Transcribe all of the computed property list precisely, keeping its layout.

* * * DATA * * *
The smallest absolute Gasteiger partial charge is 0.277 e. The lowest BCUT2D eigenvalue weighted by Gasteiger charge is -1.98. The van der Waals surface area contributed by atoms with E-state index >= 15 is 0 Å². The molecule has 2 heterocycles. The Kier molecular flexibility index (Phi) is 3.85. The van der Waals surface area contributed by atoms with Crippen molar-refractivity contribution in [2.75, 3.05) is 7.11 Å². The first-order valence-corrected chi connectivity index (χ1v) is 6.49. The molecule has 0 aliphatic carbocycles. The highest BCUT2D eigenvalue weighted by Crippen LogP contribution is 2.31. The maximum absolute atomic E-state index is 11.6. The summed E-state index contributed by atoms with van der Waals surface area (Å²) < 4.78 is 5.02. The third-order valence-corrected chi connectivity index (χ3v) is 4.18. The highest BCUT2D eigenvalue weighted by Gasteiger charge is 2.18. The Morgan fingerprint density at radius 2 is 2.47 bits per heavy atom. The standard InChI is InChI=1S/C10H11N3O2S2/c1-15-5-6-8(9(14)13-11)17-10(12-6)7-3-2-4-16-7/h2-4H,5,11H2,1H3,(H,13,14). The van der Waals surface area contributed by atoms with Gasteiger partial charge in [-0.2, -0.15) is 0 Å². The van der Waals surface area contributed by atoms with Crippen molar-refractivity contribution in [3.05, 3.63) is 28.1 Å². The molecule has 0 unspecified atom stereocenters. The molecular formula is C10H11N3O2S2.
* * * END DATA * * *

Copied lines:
The smallest absolute Gasteiger partial charge is 0.277 e. The lowest BCUT2D eigenvalue weighted by Gasteiger charge is -1.98. The van der Waals surface area contributed by atoms with E-state index >= 15 is 0 Å². The molecule has 2 heterocycles. The Kier molecular flexibility index (Phi) is 3.85. The van der Waals surface area contributed by atoms with Crippen molar-refractivity contribution in [2.75, 3.05) is 7.11 Å². The first-order valence-corrected chi connectivity index (χ1v) is 6.49. The molecule has 0 aliphatic carbocycles. The highest BCUT2D eigenvalue weighted by Crippen LogP contribution is 2.31. The maximum absolute atomic E-state index is 11.6. The summed E-state index contributed by atoms with van der Waals surface area (Å²) < 4.78 is 5.02. The third-order valence-corrected chi connectivity index (χ3v) is 4.18. The highest BCUT2D eigenvalue weighted by Gasteiger charge is 2.18. The Morgan fingerprint density at radius 2 is 2.47 bits per heavy atom. The standard InChI is InChI=1S/C10H11N3O2S2/c1-15-5-6-8(9(14)13-11)17-10(12-6)7-3-2-4-16-7/h2-4H,5,11H2,1H3,(H,13,14). The van der Waals surface area contributed by atoms with Gasteiger partial charge in [-0.2, -0.15) is 0 Å². The van der Waals surface area contributed by atoms with Crippen molar-refractivity contribution in [3.05, 3.63) is 28.1 Å². The molecule has 0 unspecified atom stereocenters. The molecular formula is C10H11N3O2S2.